Illustration: Eniola Odetunde/Axios
When California passed its boardroom law requiring public companies based there to have at least one female director, there were concerns it would spark a gold rush for the same handful of well-known women — but that hasn’t happened.
Why it matters: Of the 138 women who joined all-male California boards last year, 62% are serving on their first company board, per a study by accounting firm KPMG. That means a majority of companies aren't contributing to so-called overboarding in corporate America.
The deadline to place a woman on an all-male board was Dec. 31, and KPMG has just tallied the outcome:
- Only 4 women joined more than one all-male California board last year — with each joining two of these boardrooms.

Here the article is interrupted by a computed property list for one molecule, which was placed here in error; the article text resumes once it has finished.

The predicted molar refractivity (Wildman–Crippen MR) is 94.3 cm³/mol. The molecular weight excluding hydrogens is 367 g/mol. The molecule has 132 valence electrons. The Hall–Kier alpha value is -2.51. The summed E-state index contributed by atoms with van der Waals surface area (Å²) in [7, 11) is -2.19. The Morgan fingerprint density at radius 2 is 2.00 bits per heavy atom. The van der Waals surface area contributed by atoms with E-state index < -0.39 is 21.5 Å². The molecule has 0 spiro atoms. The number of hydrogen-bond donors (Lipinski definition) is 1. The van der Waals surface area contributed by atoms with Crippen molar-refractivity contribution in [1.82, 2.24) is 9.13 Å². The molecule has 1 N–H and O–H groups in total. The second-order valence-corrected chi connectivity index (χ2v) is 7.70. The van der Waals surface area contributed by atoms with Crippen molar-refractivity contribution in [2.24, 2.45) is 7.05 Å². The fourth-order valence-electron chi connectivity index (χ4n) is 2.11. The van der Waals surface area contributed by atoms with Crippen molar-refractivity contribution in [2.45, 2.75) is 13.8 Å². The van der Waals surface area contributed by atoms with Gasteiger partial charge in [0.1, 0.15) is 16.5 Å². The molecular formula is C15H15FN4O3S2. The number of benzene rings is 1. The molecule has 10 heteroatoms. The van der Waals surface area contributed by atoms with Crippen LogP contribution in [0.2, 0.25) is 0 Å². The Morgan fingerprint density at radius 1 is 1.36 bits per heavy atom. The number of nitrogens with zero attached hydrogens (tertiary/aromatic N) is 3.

- Two-thirds of the women serve only on the board they joined last year.
- The data suggest “the law broadened the candidate pool for public company directors,” KPMG writes in its report.
Of note: The report doesn’t look at whether the women are also on the boards of private companies or nonprofits.
There’s no standard definition of how many boards is "too many" for one person to serve on.
- Vanguard, an asset manager that can sway corporate management, said last year it would vote against companies’ would-be board members who already serve on more than five boards.
The backstory: California's first-in-the-nation law was signed in September 2018, which gave companies more than a year to comply. By 2021, companies with five-person boards will have to have at least two women, while boards of six or more will have to have three.
- 27 publicly traded companies in California — or 4% — still had all-male boards by the end of last year, KPMG says.